Neil was recognised by a human being, but the technological possibility exists that eventually his face could have been recognised by a machine. Facial recognition software applies algorithms to the same sets of vectors between eyes, nose and mouth that Lavater originally identified. Australia is at the forefront of facial recognition research. We have not only already introduced ‘smart gates’ at our airports to match our facial algorithms with a database, but National ICT Australia (NICTA) received 1.5 million dollars from the Cabinet to research what it describes as the ‘holy grail’ of surveillance: ‘real-time face-in-the-crowd recognition technology’. Concurrent with these Australian research projects, international protocols are also being developed. For instance the US Department of Commerce’s National Institute of Standards and Technology hosted the Face Recognition Grand Challenge open to entrants from industry, universities and research institutes. This means, according to NICTA, that:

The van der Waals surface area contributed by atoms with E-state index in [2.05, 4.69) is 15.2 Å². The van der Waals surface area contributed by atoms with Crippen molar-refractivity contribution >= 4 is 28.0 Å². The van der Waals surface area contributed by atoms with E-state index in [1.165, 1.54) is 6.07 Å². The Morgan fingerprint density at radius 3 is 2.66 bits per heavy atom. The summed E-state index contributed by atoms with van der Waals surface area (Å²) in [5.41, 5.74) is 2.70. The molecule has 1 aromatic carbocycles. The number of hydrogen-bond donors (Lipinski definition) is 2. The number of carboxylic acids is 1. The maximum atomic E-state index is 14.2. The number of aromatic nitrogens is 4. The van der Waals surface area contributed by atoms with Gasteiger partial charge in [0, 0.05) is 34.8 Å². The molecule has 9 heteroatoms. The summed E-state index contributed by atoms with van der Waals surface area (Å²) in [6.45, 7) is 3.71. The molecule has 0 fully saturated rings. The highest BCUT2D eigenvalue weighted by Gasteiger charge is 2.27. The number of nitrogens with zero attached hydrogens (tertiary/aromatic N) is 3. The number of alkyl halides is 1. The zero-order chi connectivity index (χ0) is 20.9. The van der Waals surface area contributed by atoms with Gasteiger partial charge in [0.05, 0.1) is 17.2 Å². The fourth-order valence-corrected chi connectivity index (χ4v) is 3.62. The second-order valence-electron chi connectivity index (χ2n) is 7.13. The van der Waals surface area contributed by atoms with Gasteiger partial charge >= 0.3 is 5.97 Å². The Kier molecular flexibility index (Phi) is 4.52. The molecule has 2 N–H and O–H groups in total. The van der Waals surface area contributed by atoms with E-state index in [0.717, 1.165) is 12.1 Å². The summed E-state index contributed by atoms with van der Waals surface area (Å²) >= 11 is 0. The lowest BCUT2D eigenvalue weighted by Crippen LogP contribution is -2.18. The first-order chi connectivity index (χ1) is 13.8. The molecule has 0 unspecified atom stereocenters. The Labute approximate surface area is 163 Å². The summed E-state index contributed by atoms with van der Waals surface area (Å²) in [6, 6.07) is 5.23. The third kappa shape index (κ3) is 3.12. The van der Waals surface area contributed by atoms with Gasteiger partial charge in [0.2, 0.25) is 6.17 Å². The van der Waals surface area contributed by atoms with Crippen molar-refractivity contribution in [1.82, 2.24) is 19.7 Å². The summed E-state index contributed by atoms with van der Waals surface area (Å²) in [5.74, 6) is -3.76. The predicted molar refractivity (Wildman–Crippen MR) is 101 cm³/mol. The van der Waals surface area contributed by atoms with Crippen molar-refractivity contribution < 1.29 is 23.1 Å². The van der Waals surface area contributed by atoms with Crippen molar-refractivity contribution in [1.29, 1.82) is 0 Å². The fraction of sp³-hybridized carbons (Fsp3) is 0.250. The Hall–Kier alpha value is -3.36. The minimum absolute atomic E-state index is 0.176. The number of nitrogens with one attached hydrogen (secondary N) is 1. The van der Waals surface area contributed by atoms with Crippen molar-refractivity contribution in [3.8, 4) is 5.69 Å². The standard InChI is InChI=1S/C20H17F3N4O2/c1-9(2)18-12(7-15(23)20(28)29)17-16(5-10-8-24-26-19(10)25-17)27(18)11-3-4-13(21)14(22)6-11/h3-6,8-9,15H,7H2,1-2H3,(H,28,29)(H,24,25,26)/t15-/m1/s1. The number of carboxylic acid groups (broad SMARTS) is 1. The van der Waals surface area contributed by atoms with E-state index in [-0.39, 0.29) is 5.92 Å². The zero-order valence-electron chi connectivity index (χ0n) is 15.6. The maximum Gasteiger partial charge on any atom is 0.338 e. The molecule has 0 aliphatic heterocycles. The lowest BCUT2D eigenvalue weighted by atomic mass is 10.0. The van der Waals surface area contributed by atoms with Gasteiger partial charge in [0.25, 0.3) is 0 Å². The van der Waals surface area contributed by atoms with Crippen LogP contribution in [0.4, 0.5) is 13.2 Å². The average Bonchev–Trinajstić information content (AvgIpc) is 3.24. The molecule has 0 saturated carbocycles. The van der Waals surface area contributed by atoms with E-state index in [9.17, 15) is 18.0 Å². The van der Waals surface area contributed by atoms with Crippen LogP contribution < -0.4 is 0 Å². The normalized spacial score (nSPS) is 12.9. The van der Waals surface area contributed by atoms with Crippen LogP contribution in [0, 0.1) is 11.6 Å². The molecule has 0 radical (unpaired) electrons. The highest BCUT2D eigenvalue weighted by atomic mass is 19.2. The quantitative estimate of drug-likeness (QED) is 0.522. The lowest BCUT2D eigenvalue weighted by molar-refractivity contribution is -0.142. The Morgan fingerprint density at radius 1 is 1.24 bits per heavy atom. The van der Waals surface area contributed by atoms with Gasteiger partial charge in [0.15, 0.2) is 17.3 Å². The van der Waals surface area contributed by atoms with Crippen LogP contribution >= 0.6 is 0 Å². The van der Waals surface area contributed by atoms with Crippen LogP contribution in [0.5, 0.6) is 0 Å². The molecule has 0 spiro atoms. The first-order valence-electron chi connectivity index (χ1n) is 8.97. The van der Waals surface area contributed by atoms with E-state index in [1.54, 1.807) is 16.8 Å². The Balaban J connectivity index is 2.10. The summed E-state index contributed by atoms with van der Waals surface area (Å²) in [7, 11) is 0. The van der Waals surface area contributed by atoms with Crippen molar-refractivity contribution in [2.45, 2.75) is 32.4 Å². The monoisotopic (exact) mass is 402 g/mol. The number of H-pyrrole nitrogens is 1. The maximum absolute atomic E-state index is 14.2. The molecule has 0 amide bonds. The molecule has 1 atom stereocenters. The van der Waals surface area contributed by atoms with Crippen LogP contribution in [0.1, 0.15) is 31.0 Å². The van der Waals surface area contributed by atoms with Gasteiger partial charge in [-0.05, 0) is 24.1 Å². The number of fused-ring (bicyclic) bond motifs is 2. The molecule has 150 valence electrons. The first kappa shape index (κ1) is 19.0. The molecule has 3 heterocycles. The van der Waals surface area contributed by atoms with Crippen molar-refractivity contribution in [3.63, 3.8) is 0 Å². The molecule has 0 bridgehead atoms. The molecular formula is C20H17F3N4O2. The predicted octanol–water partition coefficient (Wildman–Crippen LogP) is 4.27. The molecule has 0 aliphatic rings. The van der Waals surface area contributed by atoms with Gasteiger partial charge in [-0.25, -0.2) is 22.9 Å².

The surveillance industry is currently undergoing the same revolutionary changes that shook up the computer industry when internet use took off in the 1990s. Instead of each supplier providing a unique product, the sector will soon be dominated by standards and interoperability. Surveillance will eventually merge into a virtually seamless multimedia network embracing social media, location services, mobile devices, maps, and 3D models. (Advanced Surveillance Project 2013; (Bigdeli, Lovell, Mau, 201abc)